The wind seemed to rise as she walked under the trees. The dead leaves crackled under foot; among them sprang up the pale spring flowers, the loveliest of the year – blue flowers and white flowers, trembling on cushions of green moss. Spring was sad always, she thought; it brought back memories (she is still in her melancholy “mood”) All passes, all changes, she thought, as she climbed up the little path between the trees. She broke off a twig; she picked a flower and put it to her lips. She was in the prime of life; she was vigorous. She strode on. (I like that sentence – she kept going! I can picture her determined, frustrated quick steps.) The ground rose sharply. She threw away her flower. The trees thinned as she strode higher and higher. (Now the change! The power of nature!) Suddenly she saw the sky between two striped tree trunks extraordinarily blue. She came out on the top. The wind ceased; the country spread wide all round her. Her body seemed to shrink; her eyes to widen. She threw herself on the ground, and looked over the billowing land that went rising and falling, away and away, until somewhere far off it reached the sea. Uncultivated, uninhabited, existing by itself, for itself, without towns or houses it looked from this height. Dark wedges of shadow, bright breadths of light lay side by side. Then, as she watched, light moved and dark moved; light and shadow went traveling over the hills and over the valleys. A deep murmur sang in her ears – the land itself, singing to itself, a chorus, alone. She lay there listening. (She stopped thinking about everything! She just listened to the quiet.) She was happy, completely. Time had ceased.
Do you have a location that you can go to where all you’re able to see is expanse? Where you have absolutely nothing in your sight that brings to mind your life? Where you can just listen to silence? On Tuesday night Camden and I took a long walk. At one point we realized how silent it was. Just the sound of our feet hitting the pavement. No birds, absolutely still. No natural light, just our shadows – intense shadows. He realized that the only light was the stars. We stopped, lay on our backs, and just stared up. Just as it’s so easy to drop to our knees to pray, yet it’s such a difficult drop to discipline ourselves in; so it is just as easy to fall on our backs and look straight up, yet it’s such a discipline to take the time – and it only takes one second. Just amazes me how we have a thousand tasks (above), yet we don’t do the simplest which give us the best perspective and the most power. We looked up at the stars and both became breathless, just taking in the beauty, the majesty, the silence. We were happy, completely. Time had ceased.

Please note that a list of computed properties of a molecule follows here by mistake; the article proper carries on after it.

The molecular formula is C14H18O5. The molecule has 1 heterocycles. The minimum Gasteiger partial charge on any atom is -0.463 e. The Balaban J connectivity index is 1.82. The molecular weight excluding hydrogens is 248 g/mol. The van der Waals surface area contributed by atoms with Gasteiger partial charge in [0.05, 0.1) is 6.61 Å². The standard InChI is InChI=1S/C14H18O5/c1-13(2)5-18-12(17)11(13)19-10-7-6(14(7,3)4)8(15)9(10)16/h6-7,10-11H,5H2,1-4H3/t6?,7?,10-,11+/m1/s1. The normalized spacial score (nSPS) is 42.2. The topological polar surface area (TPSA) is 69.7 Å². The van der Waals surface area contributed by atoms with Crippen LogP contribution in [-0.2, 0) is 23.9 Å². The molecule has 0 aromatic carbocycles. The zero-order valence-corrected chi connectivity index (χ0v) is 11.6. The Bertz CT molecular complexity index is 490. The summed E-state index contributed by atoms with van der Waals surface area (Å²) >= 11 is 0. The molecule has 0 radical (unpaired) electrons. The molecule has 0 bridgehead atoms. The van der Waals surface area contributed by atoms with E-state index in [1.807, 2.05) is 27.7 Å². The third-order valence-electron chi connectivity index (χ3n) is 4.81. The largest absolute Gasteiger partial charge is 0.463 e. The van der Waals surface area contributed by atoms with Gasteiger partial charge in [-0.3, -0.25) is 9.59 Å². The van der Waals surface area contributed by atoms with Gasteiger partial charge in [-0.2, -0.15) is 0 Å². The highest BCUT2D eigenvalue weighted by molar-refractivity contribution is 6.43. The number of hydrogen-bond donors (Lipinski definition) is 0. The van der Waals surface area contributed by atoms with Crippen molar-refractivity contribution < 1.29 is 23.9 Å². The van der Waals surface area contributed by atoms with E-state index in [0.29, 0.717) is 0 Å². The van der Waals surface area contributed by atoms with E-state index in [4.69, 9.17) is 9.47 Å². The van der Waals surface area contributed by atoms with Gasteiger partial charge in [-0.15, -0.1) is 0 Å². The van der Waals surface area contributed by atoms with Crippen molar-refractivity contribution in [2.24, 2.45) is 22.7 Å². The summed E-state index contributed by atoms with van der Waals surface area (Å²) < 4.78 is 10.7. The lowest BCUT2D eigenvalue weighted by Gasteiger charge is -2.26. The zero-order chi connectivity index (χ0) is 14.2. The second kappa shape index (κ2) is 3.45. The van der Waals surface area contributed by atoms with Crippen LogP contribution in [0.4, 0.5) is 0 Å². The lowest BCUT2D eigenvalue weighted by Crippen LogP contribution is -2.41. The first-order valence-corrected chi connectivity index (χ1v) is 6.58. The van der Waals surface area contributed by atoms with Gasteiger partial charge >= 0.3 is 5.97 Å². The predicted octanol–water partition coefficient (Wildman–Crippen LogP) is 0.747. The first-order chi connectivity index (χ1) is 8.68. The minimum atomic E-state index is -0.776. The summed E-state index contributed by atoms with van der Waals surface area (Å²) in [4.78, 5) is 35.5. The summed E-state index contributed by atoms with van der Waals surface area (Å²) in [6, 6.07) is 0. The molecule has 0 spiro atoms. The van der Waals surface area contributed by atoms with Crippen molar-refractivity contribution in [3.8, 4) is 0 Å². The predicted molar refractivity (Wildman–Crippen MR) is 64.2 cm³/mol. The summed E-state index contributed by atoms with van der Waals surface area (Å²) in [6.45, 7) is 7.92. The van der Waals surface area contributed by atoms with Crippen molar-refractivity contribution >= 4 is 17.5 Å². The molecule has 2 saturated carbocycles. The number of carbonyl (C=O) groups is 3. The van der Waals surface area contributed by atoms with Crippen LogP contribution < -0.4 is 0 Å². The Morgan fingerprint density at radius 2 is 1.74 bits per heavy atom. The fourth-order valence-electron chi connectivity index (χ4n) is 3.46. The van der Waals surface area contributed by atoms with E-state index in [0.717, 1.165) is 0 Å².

Let’s all discipline ourselves to take in the expanse – to realize how small and insignificant our details are. Let’s all LIVE – for we all share the most spectacular treasures – the power of prayer and the expanse of our universe. And for situations that are not insignificant, but which are consuming your energies and power to have peace of mind, then let your drop to your knees, or your time on your back staring at the stars, or the trees – let those moments give you a peace that passes understanding, so that you can handle your personal situations.
I have copies of the book Getting Things Done if you’d like me to save you one. Please let me know what you’d like me to look into carrying that you will miss having available in Aurora. You will never know how much your business means to me, my family, and our town. Thank you for your encouragement. Go take on your day!!! Susan
Work Cited: Woolf, Virginia. The Years (Annotated). Ed. Mark Hussey and Eleanor McNees. New York: Harvest Books. 2008. Allen, David. Getting Things Done: The Art of Stress-Free Productivity. New York. Penguin Putnam. 2002.